What is a workers’ restaurant in Israel? Do such places still exist or is it just a romantic notion? This conversation will look at various representations of workers’ restaurants in Israeli literature and journalism
Pita, fresh vegetables, and tins of food with Arabic writing are much more than a daily balanced lunch
Hila Alpert looks back to a time when Jewish immigrants from Arab countries filled Machane Yehuda with large pots of food that they cooked for one another. Decades later, we can see the influences of the market and those foods on new Israeli cuisine today
Kobi Rubin is a taxi driver and ‘The Tasting Meter’ columnist at Ynet where he shares his special talent for finding the best restaurant deals on the road. We asked him to share eight of his favorite spots.
From Yossi Banai’s ode to Azura to Meir Ariel’s ‘Etzel Tzion,’ writer Neta Halperin paints a literary portrait of these restaurants in Israeli society.
The gallery talk will deal with the work process, research, and creation of the exhibition currently on display at Asif, “Home Away From Home Away From Home: A Tribute to Workers’ Restaurants.”
In these collection of recipes, we selected dishes that represent the range of immigrant cuisines served in workers’ restaurants over time.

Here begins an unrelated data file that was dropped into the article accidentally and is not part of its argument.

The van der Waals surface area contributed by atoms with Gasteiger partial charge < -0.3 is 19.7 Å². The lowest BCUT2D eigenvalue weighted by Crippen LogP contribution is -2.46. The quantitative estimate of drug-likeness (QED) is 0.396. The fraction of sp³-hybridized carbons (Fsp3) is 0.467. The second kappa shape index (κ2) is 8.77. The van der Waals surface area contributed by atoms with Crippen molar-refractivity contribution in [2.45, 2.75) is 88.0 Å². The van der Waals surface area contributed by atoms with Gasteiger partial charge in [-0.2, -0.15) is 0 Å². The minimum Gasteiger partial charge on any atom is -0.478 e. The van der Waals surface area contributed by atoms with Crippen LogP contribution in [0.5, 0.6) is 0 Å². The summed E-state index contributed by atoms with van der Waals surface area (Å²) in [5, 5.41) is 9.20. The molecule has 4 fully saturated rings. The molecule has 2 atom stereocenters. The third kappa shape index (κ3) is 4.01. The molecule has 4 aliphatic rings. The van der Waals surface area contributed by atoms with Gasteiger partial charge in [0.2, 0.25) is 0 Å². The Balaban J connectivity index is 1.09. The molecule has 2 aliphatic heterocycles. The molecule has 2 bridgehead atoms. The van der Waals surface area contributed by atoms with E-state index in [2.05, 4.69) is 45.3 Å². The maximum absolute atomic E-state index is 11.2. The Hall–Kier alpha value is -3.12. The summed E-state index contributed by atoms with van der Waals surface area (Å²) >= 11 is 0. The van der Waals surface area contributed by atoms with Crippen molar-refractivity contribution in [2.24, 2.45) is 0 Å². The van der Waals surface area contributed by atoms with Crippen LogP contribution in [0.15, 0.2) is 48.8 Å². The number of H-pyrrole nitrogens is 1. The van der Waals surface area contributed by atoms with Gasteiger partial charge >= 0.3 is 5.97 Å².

Filipino kare-kare, Vietnamese pho, Chinese baozi, Sudanese kisra and Eritrean injera — these are just a few delightful dishes served at the restaurants owned by and for Tel Aviv’s foreign workers. Over the last decade, dozens of restaurants offering generous portions of delicious home-made food at accessible prices opened in the south of Tel Aviv. So how come few people outside of the communities they serve have heard of them?
As part of the exhibition “Home Away from Home Away From Home: A Tribute to Workers’ Restaurants,” the photographers Dan Perez and Ilya Markus set out to document workers in Israel during their lunch break.
We asked chefs, academics, and food writers for their definition of an Israeli workers’ restaurant. Here’s what they had to say.
What do the stories of workers’ restaurants tell us about Israel? Cultural anthropologist Nir Avieli takes a look